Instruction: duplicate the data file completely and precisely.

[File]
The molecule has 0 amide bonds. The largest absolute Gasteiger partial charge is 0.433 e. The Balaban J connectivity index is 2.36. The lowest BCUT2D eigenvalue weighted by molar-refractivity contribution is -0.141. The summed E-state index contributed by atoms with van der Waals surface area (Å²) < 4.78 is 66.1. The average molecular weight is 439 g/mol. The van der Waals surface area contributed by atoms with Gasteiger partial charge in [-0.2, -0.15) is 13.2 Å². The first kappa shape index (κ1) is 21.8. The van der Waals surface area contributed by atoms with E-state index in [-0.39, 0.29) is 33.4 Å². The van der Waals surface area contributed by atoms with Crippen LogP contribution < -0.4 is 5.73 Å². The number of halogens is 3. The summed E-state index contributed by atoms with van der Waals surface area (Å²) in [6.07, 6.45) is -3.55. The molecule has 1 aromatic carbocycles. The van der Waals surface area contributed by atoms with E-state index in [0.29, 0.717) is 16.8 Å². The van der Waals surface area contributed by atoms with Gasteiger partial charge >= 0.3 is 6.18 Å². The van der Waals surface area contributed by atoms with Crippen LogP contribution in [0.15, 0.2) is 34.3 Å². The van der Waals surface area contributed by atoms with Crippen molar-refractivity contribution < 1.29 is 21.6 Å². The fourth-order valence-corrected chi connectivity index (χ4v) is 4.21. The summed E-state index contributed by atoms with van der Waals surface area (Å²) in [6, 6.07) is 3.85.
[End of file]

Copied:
The molecule has 0 amide bonds. The largest absolute Gasteiger partial charge is 0.433 e. The Balaban J connectivity index is 2.36. The lowest BCUT2D eigenvalue weighted by molar-refractivity contribution is -0.141. The summed E-state index contributed by atoms with van der Waals surface area (Å²) < 4.78 is 66.1. The average molecular weight is 439 g/mol. The van der Waals surface area contributed by atoms with Gasteiger partial charge in [-0.2, -0.15) is 13.2 Å². The first kappa shape index (κ1) is 21.8. The van der Waals surface area contributed by atoms with E-state index in [-0.39, 0.29) is 33.4 Å². The van der Waals surface area contributed by atoms with Crippen LogP contribution < -0.4 is 5.73 Å². The number of halogens is 3. The summed E-state index contributed by atoms with van der Waals surface area (Å²) in [6.07, 6.45) is -3.55. The molecule has 1 aromatic carbocycles. The van der Waals surface area contributed by atoms with E-state index in [0.29, 0.717) is 16.8 Å². The van der Waals surface area contributed by atoms with Gasteiger partial charge >= 0.3 is 6.18 Å². The van der Waals surface area contributed by atoms with Crippen LogP contribution in [0.15, 0.2) is 34.3 Å². The van der Waals surface area contributed by atoms with Crippen molar-refractivity contribution < 1.29 is 21.6 Å². The fourth-order valence-corrected chi connectivity index (χ4v) is 4.21. The summed E-state index contributed by atoms with van der Waals surface area (Å²) in [6, 6.07) is 3.85.